Baseball suspends Cameron 25 games for failed test

SAN DIEGO -- Mike Cameron always had a squeaky-clean image.

He was best known for hitting four homers in a game in 2002 and
for a frightening, face-to-face collision with a teammate in the
outfield three seasons later. He was a family man, and his kids
would hang out in the San Diego clubhouse when they visited from

A month after the Padres' season came to a stunning end, they
got another shock Wednesday when Cameron, their Gold Glove center
fielder, was suspended for the first 25 games of next season after
testing positive a second time for a banned stimulant.

Cameron filed for free agency a few hours later. The suspension
certainly won't help his market value in a year when All-Star
center fielders Andruw Jones, Torii Hunter and Aaron Rowand also
are on the market.

Cameron beat the commissioner's office to the announcement,
revealing the suspension during an interview on AM 1090, the
Padres' flagship radio station.

"The one thing I wanted to make sure was explained is, no
steroids," Cameron told the station. "I never took nothing like
that before in my life. That would be 50 games, and that would
affect me a whole lot more."

Cameron, who turns 35 on Jan. 8, said he thinks he took a
tainted supplement.

He later issued a statement through his agent, saying doctors
for the players' association helped him narrow down what triggered
the positive test.

"After all of the analysis and testing, I can only conclude
that a nutritional supplement I was taking was tainted," he said.
"Unfortunately, the actual supplement is gone, and therefore
cannot be tested. Without the actual supplement in hand, the rules
are clear, and I must accept the suspension."

Players who initially test positive for a stimulant receive
counseling. Suspensions begin only with a second positive test.

Neither Cameron nor his agent responded to requests for further

"Mike has been a valuable member of the Padres over the last
two seasons who has been respected for his contributions on the
field, his stature in the clubhouse and his involvement in the San
Diego community," Padres CEO Sandy Alderson said in a statement.

"Accordingly, the Padres are extremely disappointed that Mike
has tested positive for a stimulant banned by MLB's drug policy.
Nonetheless, the Padres staunchly support that policy and hope that
Mike's suspension serves as a reminder that performance-enhancing
drugs have no place in professional sports."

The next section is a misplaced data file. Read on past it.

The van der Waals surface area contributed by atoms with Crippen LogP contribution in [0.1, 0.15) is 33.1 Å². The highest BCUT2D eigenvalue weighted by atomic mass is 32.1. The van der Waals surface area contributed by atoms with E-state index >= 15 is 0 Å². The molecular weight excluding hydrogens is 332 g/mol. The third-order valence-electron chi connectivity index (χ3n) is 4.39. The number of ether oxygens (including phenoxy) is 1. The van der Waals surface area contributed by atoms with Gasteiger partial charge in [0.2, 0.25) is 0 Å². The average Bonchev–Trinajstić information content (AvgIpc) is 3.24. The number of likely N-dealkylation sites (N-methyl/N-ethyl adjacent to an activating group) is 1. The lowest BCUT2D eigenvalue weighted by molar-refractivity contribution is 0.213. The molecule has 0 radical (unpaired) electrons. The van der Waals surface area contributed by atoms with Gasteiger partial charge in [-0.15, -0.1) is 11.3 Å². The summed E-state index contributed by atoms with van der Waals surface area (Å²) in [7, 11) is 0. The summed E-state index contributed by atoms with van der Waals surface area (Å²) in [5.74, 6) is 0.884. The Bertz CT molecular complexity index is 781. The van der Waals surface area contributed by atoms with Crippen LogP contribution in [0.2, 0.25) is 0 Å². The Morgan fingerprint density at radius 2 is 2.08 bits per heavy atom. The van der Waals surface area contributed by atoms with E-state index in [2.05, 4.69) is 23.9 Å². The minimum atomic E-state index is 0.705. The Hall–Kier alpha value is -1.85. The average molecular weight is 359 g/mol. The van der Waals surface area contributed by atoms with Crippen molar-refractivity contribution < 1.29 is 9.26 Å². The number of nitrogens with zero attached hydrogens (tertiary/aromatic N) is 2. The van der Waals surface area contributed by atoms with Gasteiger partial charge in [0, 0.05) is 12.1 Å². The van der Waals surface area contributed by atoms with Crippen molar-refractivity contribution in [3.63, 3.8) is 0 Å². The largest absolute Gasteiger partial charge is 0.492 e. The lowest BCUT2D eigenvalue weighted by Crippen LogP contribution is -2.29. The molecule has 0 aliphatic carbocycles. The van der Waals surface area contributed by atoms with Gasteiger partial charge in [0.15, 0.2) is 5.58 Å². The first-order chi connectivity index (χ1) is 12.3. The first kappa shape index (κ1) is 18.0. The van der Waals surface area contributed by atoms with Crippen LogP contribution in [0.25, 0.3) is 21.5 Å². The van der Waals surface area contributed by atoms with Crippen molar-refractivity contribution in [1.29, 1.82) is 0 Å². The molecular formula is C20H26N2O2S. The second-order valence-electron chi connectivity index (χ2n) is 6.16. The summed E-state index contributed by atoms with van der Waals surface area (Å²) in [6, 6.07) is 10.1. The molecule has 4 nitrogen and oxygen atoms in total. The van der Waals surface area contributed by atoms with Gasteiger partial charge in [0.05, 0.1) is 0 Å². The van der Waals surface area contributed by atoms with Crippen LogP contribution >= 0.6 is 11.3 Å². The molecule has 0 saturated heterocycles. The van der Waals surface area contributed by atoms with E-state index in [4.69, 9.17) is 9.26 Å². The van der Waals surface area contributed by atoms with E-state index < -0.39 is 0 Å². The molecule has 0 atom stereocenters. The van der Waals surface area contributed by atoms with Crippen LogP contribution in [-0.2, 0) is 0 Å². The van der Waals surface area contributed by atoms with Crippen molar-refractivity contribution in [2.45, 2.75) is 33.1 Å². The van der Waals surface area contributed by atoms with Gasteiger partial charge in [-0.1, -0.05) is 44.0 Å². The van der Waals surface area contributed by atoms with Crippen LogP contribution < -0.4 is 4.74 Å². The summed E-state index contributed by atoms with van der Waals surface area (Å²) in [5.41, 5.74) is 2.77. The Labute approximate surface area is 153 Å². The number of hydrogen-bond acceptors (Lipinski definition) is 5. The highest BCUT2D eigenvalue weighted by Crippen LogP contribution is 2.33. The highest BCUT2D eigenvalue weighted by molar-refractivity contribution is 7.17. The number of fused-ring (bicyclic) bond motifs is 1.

General manager Kevin Towers said the suspension wouldn't
necessarily preclude the Padres from re-signing Cameron. But it
would appear to be a long shot considering the two sides couldn't
agree to an extension last spring.

"It would have been difficult, based on our conversations in
the spring, but we were still somewhat hopeful," Towers said.
"With this, I don't know how it affects his standing out there.
From Mike's standpoint, I certainly hope it doesn't hurt. But for
the first month of the season, whoever signs him will not have his

"He was a great teammate, a great person," Towers said. "He
made a mistake, got caught and will pay for it now. With public
disclosure, I'm sure it's embarrassing for the player. Knowing Mike
Cameron the individual, he'll become a better man for it."

Towers said Cameron didn't tell the team what substance he
tested positive for. The GM also said he didn't know about the
suspension until Tuesday.

Cameron missed almost the entire final week of the season after
fellow outfielder Milton Bradley inadvertently stepped on his right
hand while the two pursued an inside-the-park home run by
Colorado's Garrett Atkins on Sept. 23. Cameron made a pinch-running
appearance in San Diego's 13-inning loss at Colorado on Oct. 1 in
the wild-card tiebreaker.

Cameron's offensive numbers fell off in his second season with
the Padres, as he batted just .242 and struck out 160 times. He hit
21 homers.

On May 2, 2002, with Seattle, Cameron became the 13th player in
big league history to hit four home runs in a game. On Aug. 11,
2005, he was seriously injured when he collided face-to-face with
Mets teammate Carlos Beltran in a game against the Padres. The
Padres obtained Cameron in a trade with the Mets that offseason.

The only other player suspended for testing positive for
stimulants under Major League Baseball's drug program was Detroit
infielder Neifi Perez, who received a 25-game suspension on July 6
following his second positive test, and an 80-game suspension on
Aug. 3 following his third positive test.

Cameron's suspension came a year after another San Diego star,
Chargers linebacker Shawne Merriman, was suspended for four games
after testing positive for steroids. Merriman also blamed a tainted